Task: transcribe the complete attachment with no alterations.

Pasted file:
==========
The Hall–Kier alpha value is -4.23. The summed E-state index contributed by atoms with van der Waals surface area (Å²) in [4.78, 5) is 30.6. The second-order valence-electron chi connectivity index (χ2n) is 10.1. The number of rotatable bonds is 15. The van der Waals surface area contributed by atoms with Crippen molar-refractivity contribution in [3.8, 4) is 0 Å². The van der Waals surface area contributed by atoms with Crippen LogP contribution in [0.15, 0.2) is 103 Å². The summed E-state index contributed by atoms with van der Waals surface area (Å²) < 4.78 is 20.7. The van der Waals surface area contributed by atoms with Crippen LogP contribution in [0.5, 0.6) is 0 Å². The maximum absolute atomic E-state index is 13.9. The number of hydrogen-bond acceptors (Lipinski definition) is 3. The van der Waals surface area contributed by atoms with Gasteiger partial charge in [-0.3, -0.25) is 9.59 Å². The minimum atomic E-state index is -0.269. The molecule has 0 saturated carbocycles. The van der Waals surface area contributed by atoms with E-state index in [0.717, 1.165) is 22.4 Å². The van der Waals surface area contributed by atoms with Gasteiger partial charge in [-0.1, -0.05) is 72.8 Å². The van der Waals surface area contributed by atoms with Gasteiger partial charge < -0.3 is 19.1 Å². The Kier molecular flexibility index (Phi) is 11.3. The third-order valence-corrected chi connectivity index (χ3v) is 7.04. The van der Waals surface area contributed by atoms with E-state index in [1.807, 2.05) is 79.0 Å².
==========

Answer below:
The Hall–Kier alpha value is -4.23. The summed E-state index contributed by atoms with van der Waals surface area (Å²) in [4.78, 5) is 30.6. The second-order valence-electron chi connectivity index (χ2n) is 10.1. The number of rotatable bonds is 15. The van der Waals surface area contributed by atoms with Crippen molar-refractivity contribution in [3.8, 4) is 0 Å². The van der Waals surface area contributed by atoms with Crippen LogP contribution in [0.15, 0.2) is 103 Å². The summed E-state index contributed by atoms with van der Waals surface area (Å²) < 4.78 is 20.7. The van der Waals surface area contributed by atoms with Crippen LogP contribution in [0.5, 0.6) is 0 Å². The maximum absolute atomic E-state index is 13.9. The number of hydrogen-bond acceptors (Lipinski definition) is 3. The van der Waals surface area contributed by atoms with Gasteiger partial charge in [-0.3, -0.25) is 9.59 Å². The minimum atomic E-state index is -0.269. The molecule has 0 saturated carbocycles. The van der Waals surface area contributed by atoms with E-state index in [0.717, 1.165) is 22.4 Å². The van der Waals surface area contributed by atoms with Gasteiger partial charge in [-0.1, -0.05) is 72.8 Å². The van der Waals surface area contributed by atoms with Gasteiger partial charge < -0.3 is 19.1 Å². The Kier molecular flexibility index (Phi) is 11.3. The third-order valence-corrected chi connectivity index (χ3v) is 7.04. The van der Waals surface area contributed by atoms with E-state index in [1.807, 2.05) is 79.0 Å².